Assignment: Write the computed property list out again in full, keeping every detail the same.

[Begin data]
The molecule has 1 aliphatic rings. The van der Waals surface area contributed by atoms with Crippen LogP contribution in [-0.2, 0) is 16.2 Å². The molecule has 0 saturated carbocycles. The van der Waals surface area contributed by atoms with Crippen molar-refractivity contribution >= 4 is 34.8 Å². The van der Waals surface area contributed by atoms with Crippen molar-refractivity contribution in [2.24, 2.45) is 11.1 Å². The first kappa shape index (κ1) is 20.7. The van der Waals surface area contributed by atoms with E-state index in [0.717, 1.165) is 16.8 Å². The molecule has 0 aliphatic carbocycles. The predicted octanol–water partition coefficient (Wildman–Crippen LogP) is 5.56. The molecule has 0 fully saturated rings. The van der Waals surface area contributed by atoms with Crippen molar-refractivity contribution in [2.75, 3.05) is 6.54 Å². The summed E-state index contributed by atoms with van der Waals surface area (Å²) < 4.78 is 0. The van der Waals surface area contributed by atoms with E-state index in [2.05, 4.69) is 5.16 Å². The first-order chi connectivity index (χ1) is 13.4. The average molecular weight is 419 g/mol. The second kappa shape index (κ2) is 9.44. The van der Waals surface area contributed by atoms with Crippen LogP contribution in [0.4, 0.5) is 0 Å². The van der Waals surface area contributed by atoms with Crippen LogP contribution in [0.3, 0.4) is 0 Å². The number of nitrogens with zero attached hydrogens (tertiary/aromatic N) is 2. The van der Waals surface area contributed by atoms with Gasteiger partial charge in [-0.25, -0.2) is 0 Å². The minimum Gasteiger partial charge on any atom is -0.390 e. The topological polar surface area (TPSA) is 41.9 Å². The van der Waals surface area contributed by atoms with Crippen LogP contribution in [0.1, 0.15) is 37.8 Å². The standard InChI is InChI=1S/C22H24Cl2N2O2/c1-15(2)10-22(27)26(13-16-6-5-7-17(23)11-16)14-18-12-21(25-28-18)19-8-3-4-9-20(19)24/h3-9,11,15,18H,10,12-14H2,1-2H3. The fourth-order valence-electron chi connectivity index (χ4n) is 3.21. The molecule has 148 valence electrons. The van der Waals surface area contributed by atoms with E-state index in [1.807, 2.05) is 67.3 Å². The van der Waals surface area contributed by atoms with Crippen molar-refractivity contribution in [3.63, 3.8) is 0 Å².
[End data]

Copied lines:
The molecule has 1 aliphatic rings. The van der Waals surface area contributed by atoms with Crippen LogP contribution in [-0.2, 0) is 16.2 Å². The molecule has 0 saturated carbocycles. The van der Waals surface area contributed by atoms with Crippen molar-refractivity contribution >= 4 is 34.8 Å². The van der Waals surface area contributed by atoms with Crippen molar-refractivity contribution in [2.24, 2.45) is 11.1 Å². The first kappa shape index (κ1) is 20.7. The van der Waals surface area contributed by atoms with E-state index in [0.717, 1.165) is 16.8 Å². The molecule has 0 aliphatic carbocycles. The predicted octanol–water partition coefficient (Wildman–Crippen LogP) is 5.56. The molecule has 0 fully saturated rings. The van der Waals surface area contributed by atoms with Crippen molar-refractivity contribution in [2.75, 3.05) is 6.54 Å². The summed E-state index contributed by atoms with van der Waals surface area (Å²) < 4.78 is 0. The van der Waals surface area contributed by atoms with E-state index in [2.05, 4.69) is 5.16 Å². The first-order chi connectivity index (χ1) is 13.4. The average molecular weight is 419 g/mol. The second kappa shape index (κ2) is 9.44. The van der Waals surface area contributed by atoms with Crippen LogP contribution in [0.4, 0.5) is 0 Å². The van der Waals surface area contributed by atoms with Crippen LogP contribution in [0.3, 0.4) is 0 Å². The number of nitrogens with zero attached hydrogens (tertiary/aromatic N) is 2. The van der Waals surface area contributed by atoms with Gasteiger partial charge in [-0.25, -0.2) is 0 Å². The minimum Gasteiger partial charge on any atom is -0.390 e. The topological polar surface area (TPSA) is 41.9 Å². The van der Waals surface area contributed by atoms with Crippen LogP contribution in [0.1, 0.15) is 37.8 Å². The standard InChI is InChI=1S/C22H24Cl2N2O2/c1-15(2)10-22(27)26(13-16-6-5-7-17(23)11-16)14-18-12-21(25-28-18)19-8-3-4-9-20(19)24/h3-9,11,15,18H,10,12-14H2,1-2H3. The fourth-order valence-electron chi connectivity index (χ4n) is 3.21. The molecule has 148 valence electrons. The van der Waals surface area contributed by atoms with E-state index in [1.807, 2.05) is 67.3 Å². The van der Waals surface area contributed by atoms with Crippen molar-refractivity contribution in [3.63, 3.8) is 0 Å².